'Run, Sarah, run': Sarah Palin's tea party speech a hit

Light, folksy, and full of jabs against President Obama and the Democrats in Washington, Sarah Palin’s tea party speech in Nashville, Tenn., marked a possible milestone for her future presidential plans. But will the tea party movement help or hurt her plans in the long run?

Josh Anderson / Reuters
Sarah Palin speaks during the National Tea Party Convention at Gaylord Opryland Hotel in Nashville, Tennessee Saturday.

Appearing relaxed and filling the Opryland resort here with her trademark folksy but often stinging jabs at Obama and the Democrats, Sarah Palin on Saturday night became the face of the anti-establishment ‘tea party’ movement.

America is ready for another revolution, and you are part of this,” Ms. Palin told 1,100 attendees at the first National Tea Party Convention at the Opryland resort outside Nashville.

While calling for new "big ideas," Palin didn't lay out any specific plans, as prospective presidential contenders are wont to when they have a chance to give a national speech, according to the Associated Press.

She did, however, criticize Democrats in Washington for what she called the failure to right the US economy, expensive bailout packages, and for what she perceives as a lax national security stance. She specifically called for "tough actions like sanctions on Iran."

Ms. Palin said she is not seeking a leadership role in the tea party. The former Republican vice presidential candidate and current Fox News commentator told the convention that they – and she – were proof that “you don’t need an office or a title to make a difference, and you don't need a proclaimed leader, as if we are all a bunch of sheep and looking for a leader to progress this movement.”

But the high enthusiasm in the room for the former Alaska governor – many of the tea party activists at the event undertook long drives to see her – suggested she could be the leader of this movement if she wanted.

“Run, Sarah, run,” the crowd at the convention exhorted.

On Fox News Sunday, she suggested she was contemplating a presidential run in 2012.

De facto leader?

As keynote speaker at the convention, Palin has undoubtedly given the tea party movement a new level of legitimacy and stature. Moreover, her decision to go ahead with the speech even as others pulled out suggested to many that she may be positioning herself as the de facto leader of the tea party movement.

Bolstering that view is Palin’s decision to turn down an invitation to speak at the Conservative Political Action Conference later this month. The conference is widely considered a must-attend event for conservatives and Republicans lining up a run for office.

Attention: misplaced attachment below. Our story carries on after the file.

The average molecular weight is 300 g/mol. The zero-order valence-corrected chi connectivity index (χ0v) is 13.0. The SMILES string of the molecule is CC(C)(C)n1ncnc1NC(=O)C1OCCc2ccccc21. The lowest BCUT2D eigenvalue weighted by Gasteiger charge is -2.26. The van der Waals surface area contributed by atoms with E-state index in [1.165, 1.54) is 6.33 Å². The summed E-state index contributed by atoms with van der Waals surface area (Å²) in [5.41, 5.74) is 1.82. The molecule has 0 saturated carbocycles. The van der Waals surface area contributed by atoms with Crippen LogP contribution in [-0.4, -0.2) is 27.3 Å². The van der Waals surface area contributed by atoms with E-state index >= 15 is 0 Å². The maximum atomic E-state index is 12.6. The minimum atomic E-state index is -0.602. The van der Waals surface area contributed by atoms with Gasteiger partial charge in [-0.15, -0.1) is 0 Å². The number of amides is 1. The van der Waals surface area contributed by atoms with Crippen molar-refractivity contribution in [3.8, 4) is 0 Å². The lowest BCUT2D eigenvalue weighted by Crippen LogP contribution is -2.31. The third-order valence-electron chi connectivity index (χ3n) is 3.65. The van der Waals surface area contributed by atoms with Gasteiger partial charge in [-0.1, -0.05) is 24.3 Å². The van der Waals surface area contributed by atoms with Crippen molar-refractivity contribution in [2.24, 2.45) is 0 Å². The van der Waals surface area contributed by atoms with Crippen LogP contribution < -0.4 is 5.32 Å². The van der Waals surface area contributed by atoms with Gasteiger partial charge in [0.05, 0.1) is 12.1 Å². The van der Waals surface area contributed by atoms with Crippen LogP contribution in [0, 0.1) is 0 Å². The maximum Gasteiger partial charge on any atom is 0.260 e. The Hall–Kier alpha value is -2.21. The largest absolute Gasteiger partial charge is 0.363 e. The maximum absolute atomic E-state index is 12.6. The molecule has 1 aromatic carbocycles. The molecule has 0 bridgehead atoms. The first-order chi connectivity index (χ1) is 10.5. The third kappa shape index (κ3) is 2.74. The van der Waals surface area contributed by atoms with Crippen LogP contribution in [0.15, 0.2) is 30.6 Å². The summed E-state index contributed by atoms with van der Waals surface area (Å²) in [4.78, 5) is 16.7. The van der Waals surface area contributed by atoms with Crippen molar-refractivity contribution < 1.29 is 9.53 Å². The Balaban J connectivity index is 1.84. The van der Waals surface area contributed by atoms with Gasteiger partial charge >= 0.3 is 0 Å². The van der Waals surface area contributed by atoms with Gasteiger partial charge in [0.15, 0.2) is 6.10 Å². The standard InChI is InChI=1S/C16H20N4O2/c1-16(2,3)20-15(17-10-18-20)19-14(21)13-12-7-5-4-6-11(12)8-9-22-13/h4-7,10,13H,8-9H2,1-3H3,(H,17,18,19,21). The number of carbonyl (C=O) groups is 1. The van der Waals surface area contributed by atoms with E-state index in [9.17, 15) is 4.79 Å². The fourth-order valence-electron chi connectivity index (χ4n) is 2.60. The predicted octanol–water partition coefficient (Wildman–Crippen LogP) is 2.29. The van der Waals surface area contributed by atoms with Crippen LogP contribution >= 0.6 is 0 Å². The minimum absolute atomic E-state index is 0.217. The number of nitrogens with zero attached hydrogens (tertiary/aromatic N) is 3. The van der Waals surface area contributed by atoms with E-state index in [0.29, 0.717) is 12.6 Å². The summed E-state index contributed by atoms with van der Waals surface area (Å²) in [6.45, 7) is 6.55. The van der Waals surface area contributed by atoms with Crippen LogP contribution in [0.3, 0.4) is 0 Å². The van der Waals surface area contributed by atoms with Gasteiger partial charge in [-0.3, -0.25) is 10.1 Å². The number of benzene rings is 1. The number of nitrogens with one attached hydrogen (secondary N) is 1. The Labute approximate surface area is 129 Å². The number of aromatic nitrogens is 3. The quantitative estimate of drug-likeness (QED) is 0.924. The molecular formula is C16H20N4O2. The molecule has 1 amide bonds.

But associating herself so strongly with the tea party movement – she’s planning to headline tea party events in Searchlight, Nev., and Boston in the near future – could hurt Palin, too. For one, it could turn off independent and moderate voters, many of whom make up the 46 percent of Americans who view her unfavorably, according to a recent CNN poll.

Part of what makes the tea party movement controversial are the fringe views held by some activists. Former congressman Tom Tancredo stirred up controversy with his opening night speech Thursday when he said Mr. Obama was elected by "people who could not even spell the word vote or say it in English," and called for making civics literacy tests a prerequisite for voting. Such tests were used during Jim Crow to keep blacks from voting and were banned by the 1964 Civil Rights Act. Mr. Tancredo later said he wasn’t targeting any particular group with his remark.

Tea party convention organizer Judson Phillips called Tancredo’s speech “fantastic.”

Some tea party activists, such as Lee Puckett, a commercial photographer from Birmingham, Ala., say they’re not sure Palin is smart to court the tea party because it could make her seem too far out of the mainstream.

Even if the tea party movement turns out not to be her natural constituency – if the fringe elements tarnish her broader appeal or the movement simply rejects the notion of a leader – Palin is for now its chief cheerleader.

Jabs at Obama

In her speech, Palin pointed to Republican Scott Brown’s surprise victory in Massachusetts’s special election to fill Ted Kennedy’s Senate seat as evidence of what the tea party movement is capable of doing in the 2010 elections. (The extent of the role that tea party cash and support played in Mr. Brown’s win is unclear.)

“Scott Brown in many ways represents what this beautiful movement is all about,” Palin said. “It’s about a guy with a truck and a passion to serve our country, who looked around and saw that things weren’t quite right in Washington … and decided he was going to do his part to our our government back on the side of the people.”

She also took several jabs at Obama, who has become the chief target of the tea party movement.

"The Obama-Pelosi-Reid agenda will leave us less secure, more in debt and under the thumb of big government," she said, adding, "How's that hope-y, change-y stuff working out for you?"


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